Kew's orchid resources
Kew has an immensely rich resource base for orchids.
• The oldest and one of the most diverse living collections
in the world.
• The largest and most comprehensive orchid herbarium, numbering about 400,000 preserved specimens.
• The orchid herbarium includes the John Lindley Herbarium, which contains about 7,000 specimens. Lindley is considered the “Father of Orchid Science” and his herbarium represents the foundation of all orchid systematics.
(from the Lindley Herbarium)
• The largest spirit collection of orchid flowers,
numbering over 32,000 specimens.
• Extensive collections of anatomy, cytology and DNA samples of orchids. The Kew DNA Bank already contains 4225 orchid accessions, which represent about 2500 species, and population-level DNA samples of more than 20 species.
• A broad-based team of orchid researchers covering a suite of disciplines that allow multi-disciplinary approaches to classification, phylogeny, higher level systematics, conservation and horticulture.
• A world-wide network of collaborators, with Kew acting as a centre for orchid research.
Herbarium staff: Jeffrey Wood, David Roberts and Clare Drinkell
The Orchid Herbarium now contains about 400,000 dried specimens, including 40,000 types. Bona fide researchers may examine the herbarium collections in person by prior arrangement (see the Herbarium Visitor Policy).
The remit of orchid research at Kew is world-wide but monographic and floristic work has focused on Old World orchids, particularly those of Malaysia, Indonesia, China, Africa and Madagascar to complement work being undertaken elsewhere. Since the 1960s regular field work in the tropics with collaborating scientists has significantly improved both the preserved and living orchid collections.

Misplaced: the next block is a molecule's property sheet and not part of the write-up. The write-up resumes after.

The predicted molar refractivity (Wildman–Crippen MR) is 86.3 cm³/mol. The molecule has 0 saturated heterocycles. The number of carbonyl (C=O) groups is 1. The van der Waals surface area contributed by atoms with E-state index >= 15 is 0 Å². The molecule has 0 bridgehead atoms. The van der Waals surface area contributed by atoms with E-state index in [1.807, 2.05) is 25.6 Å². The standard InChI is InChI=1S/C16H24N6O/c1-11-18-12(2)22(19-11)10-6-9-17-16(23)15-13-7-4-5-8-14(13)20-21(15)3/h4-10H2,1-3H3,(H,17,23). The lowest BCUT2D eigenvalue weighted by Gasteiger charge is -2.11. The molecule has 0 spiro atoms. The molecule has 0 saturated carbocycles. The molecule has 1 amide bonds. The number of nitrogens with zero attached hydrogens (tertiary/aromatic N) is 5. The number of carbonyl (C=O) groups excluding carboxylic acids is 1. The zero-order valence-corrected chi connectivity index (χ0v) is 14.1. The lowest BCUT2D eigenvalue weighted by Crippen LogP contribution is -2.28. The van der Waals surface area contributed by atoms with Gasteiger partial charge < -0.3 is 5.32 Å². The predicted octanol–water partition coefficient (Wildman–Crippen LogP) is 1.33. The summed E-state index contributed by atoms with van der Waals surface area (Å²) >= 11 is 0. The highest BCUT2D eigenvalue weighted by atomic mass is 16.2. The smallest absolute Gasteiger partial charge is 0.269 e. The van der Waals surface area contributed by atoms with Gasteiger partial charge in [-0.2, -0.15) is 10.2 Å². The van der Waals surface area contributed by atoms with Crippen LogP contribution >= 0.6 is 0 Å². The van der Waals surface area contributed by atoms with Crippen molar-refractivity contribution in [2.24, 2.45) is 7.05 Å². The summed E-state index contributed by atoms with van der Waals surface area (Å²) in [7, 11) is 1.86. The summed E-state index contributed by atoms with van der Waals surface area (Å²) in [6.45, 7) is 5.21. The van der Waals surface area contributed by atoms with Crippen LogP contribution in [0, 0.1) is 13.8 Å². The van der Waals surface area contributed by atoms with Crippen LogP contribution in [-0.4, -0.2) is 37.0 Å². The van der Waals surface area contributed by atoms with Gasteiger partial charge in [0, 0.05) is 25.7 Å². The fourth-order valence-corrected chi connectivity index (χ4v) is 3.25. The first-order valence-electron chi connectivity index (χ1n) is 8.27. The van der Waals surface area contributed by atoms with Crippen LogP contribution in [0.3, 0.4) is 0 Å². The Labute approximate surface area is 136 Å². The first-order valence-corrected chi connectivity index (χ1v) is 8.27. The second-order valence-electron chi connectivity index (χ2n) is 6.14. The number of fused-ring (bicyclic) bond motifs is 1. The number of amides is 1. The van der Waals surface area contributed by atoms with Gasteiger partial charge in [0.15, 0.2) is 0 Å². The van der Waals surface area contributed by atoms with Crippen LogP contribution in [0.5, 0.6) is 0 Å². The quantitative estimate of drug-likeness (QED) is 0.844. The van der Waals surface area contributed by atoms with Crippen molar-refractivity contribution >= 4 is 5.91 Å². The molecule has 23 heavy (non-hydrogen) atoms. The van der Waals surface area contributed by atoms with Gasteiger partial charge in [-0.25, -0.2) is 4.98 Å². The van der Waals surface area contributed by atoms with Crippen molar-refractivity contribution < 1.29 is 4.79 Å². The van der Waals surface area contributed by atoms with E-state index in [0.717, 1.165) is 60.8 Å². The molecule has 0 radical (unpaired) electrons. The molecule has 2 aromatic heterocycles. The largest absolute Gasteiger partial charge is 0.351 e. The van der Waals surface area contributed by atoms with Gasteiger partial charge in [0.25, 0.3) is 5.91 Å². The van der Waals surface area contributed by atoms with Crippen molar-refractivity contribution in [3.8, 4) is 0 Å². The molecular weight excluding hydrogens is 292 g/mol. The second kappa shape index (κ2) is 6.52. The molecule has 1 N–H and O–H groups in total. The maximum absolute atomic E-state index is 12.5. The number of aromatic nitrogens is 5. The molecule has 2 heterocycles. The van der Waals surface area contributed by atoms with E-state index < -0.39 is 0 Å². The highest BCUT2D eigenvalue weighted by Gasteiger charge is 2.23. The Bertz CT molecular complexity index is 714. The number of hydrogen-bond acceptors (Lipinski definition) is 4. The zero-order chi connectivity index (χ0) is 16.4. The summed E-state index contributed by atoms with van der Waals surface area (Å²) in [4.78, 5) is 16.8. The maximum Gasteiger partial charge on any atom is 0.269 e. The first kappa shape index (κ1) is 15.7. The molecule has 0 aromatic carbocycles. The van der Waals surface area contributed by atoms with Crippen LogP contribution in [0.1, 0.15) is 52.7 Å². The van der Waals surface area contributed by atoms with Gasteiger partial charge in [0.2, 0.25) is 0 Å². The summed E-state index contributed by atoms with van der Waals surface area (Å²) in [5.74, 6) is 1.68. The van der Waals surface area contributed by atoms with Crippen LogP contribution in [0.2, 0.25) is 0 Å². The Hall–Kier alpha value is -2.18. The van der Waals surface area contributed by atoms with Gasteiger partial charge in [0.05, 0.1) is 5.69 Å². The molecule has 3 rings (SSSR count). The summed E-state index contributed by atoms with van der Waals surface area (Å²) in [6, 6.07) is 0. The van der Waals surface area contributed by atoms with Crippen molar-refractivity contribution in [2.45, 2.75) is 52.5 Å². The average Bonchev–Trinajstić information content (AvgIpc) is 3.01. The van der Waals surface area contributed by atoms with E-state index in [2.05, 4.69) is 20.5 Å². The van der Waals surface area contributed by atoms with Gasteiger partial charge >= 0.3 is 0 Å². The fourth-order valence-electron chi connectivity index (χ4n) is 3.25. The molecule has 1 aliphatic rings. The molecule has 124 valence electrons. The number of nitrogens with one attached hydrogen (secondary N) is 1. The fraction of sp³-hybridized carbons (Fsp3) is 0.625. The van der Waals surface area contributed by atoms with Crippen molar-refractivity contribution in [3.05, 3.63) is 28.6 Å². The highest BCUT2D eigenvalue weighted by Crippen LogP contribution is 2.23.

The Orchid Library and Archives, including 2,000 volumes, 50 journals, and 25,000 separates, are the most comprehensive of their kind. Over 60,000 items comprise the illustration and photographic collections, many unpublished. These include the original drawings of orchids by Roxburgh, Royle, Fitch, Snelling, Grierson, Parish, John Day, Sanderson, Janet Ross and many others.
Living collection staff: Kathy King, Philip Griffiths, Lara Jewitt, Paloma Malaxechevarra, Monica McMichen, Grace Prendergast, Margaret Ramsay
Exotic orchids have been grown at Kew continuously since about 1770. The collection is thus the oldest in existence anywhere. In the first edition of William Aiton’s Hortus Kewensis which is the first listing of plants grown at Kew, 13 tropical orchids are listed. These include the cockleshell orchid (Prosthechea cochleata) from the West Indies and the showy lady’s slipper (Cypripedium reginae) from North America.
The Living Collection of orchids now numbers about 10,000 accessions of known provenance representing 1,500 species, many of which are rare and endangered. It serves as a hub of activity for research, conservation, and education as well as an attraction for visitors.
|A selection of spirit collection specimens|
Spirit collection staff: Melissa Bavington (email@example.com)
Over 32,000 orchid specimens are held in the spirit collection. Spirit specimens can be used to observe the 3D arrangement of orchid flowers and are of high value to botanical artists. You can search the collection yourself using the Herbarium Catalogue. For further information, see the spirit collection web page.